It has rained almost all week in Atlanta. The earth is soggy, the air is cold. The fire cracks and snaps, spits and blazes, continuously. This is the kind of damp cold that gets into the bones and won't leave. It's Emma Thompson telling Kate Winslet, "Your feet are cold!" and getting out of bed to put on a pair of socks. It's Kate tramping aimlessly across the grassy hills in the pouring rain, catching her death of cold and pining her heart out for Willoughby. Only it's not that romantic.
Then, this morning: sunshine. Glorious February sunshine. You know what I mean, don't you? It has that certain slant to it, that weaker but brighter glaze that says, I'll be blazing and beating down your back like crazy, come summer; here's a preview of coming attractions!

To celebrate the sunshine, I quartered a cabbage, then quartered it again, and placed the eight wedges into a big bottomed bowl I found at Kudzu this past week and brought home with me.

I added carrots and onions.I loved the light as much as the meal I was making. I wanted to share it with you.I drizzled the whole shebang with a flavorful olive oil, added some water, and preheated the oven to 325 degrees.Coarse kosher salt and cracked black pepper were the finishing touches.
I lidded the whole thing and slipped it into the oven, where the cabbage will braise for two hours while I slip into my going-away bath in the deep bathtub.
I travel today and will be home Wednesday night. I have my going-away rituals in place: a healthy meal and a good long soak. And a gift -- the return of the light.
I'm heading to nine Arkansas schools and one public library event in three days. Don't think I can do it? Just watch me! It's going to be a whirlwind, and great good work. I'm working with fourth through sixth graders and my work is sponsored by the Craighead County Jonesboro Public Library system. I'm excited about the days ahead -- and I've got my camera with me.
But first, a good meal (I tossed some Parmesan onto the braised cabbage, and sauteed some Brussels sprouts) with a good husband and good sunshine. A soothing soak. The simple things that Marianne and Elinor Dashwood longed for as well. And got. "There is some blue sky! Let us chase it!"

on the road again

So I didn't bring the camera with me Saturday before last, when we attended a house party and were mightily entertained by the Hotlanta Dixieland Trio, all friends who have played with Jim. I didn't bring it the next afternoon, when Jim gigged at the first jazz jam in our neighbor's living room. Players were on keyboard, banjo, guitar, upright bass, clarinet, mandolin, balalaika, and the original instrument: voice.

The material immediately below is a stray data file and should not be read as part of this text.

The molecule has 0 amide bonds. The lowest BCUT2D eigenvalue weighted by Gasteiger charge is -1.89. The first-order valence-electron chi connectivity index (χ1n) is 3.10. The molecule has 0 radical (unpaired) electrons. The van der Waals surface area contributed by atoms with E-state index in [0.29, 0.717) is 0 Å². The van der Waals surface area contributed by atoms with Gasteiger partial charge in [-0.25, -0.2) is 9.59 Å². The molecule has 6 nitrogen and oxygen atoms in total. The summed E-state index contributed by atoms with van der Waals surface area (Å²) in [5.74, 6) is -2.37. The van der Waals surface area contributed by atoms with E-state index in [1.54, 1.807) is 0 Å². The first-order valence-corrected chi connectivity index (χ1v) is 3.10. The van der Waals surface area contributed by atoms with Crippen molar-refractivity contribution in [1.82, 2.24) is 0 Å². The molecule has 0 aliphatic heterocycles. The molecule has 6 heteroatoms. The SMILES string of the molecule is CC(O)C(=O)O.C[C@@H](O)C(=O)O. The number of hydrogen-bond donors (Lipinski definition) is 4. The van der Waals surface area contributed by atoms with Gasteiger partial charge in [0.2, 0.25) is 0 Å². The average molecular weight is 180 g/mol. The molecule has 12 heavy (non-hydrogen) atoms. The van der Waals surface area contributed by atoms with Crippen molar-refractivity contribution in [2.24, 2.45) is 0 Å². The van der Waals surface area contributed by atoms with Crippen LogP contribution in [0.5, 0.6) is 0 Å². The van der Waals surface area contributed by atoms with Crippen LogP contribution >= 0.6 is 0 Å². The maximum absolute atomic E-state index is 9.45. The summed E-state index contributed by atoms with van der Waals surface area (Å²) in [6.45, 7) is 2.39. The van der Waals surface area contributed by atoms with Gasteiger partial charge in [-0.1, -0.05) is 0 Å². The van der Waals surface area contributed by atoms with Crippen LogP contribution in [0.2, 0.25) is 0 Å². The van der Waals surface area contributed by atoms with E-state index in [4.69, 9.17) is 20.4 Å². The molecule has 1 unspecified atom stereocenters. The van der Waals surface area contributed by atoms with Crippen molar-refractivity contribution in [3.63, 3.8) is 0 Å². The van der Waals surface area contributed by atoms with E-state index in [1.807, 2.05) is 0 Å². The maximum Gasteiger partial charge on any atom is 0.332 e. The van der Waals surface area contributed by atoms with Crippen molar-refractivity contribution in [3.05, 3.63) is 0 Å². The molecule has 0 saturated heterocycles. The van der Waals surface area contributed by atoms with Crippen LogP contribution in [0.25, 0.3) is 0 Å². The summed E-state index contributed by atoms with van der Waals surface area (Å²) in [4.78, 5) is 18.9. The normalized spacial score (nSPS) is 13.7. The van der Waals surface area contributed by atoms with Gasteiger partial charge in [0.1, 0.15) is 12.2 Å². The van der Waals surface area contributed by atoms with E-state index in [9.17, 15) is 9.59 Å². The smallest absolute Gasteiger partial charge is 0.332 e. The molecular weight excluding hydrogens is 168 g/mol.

I dearly wished I'd had my camera, so I could share with you that experience. Folk tunes, jazz standards, Russian gypsy songs, Yiddish favorites, ragtime, and Dixieland - I took my knitting but couldn't tear my eyes off the scene in front of me. It was so good to be with friends, surrounded by music.
I didn't bring the camera to Panama City, Florida this past Friday, either. Five hundred enthusiastic classroom teachers, grades K through 12, attended the Bay Area Reading Association's annual conference, and I got to open the day with a talk about books and reading, family and community. It was an exhilarating experience to stand in front of such a dedicated, amazing bunch (some called themselves "the amen chorus"!) and share stories.

I got to talk about Countdown, too -- and what a great place to tell all about this story, as in 1962, kids in Florida were ducking and covering under their desks as well. There are many air force bases in Florida, not to mention NASA and Cape Canaveral, and the little detail that the tip of Florida is a mere 90 miles off the coast of Cuba. Boy, did I hear stories, all day long.

The best part of the day was working again with Houghton-Mifflin-Harcourt's Ronda Baggett, and meeting her daughter, Hannah, who was in the middle of reading Each Little Bird That Sings. She stayed with us for half the day, until her father came to get her at lunch.

"Are you ready?" asked her father, with a wide smile. Hannah said no -- she didn't want to go. Her mother said, "But, honey, you're going to see Avatar! Don't you want to see the movie?" Hannah looked at me and shook her head. I hugged her, thanked her, and promised her she would love the movie more than she loves me. haha! But ain't it wonderful? You know you've arrived, when a ten-year-old would rather hang out with you while you sign books, than go to the movies with Dad and see James Cameron's latest blockbuster. Whoo-hoo! What a sweetie.
Jim picked me up from the airport on Saturday night, and we spent Sunday in front of the fire. Sitting by the fire in winter has become our favorite way to decompress from long weekends full of fine folks and good work.

I've been off the road since April. I finished a novel. I'm revising the next. I've established routines, and I've grounded myself in my adopted hometown of Atlanta. I've made new friends here, too -- a wonderful benefit of being home enough to do so. I am grateful.

And now it's time to go back to work on the road. I fly to Memphis on Sunday and will work in Arkansas schools next week, then have a bit of a break before heading out again. I'm so looking forward to this. It has been a long time! I have missed you. Here we go. I'll try to remember my camera!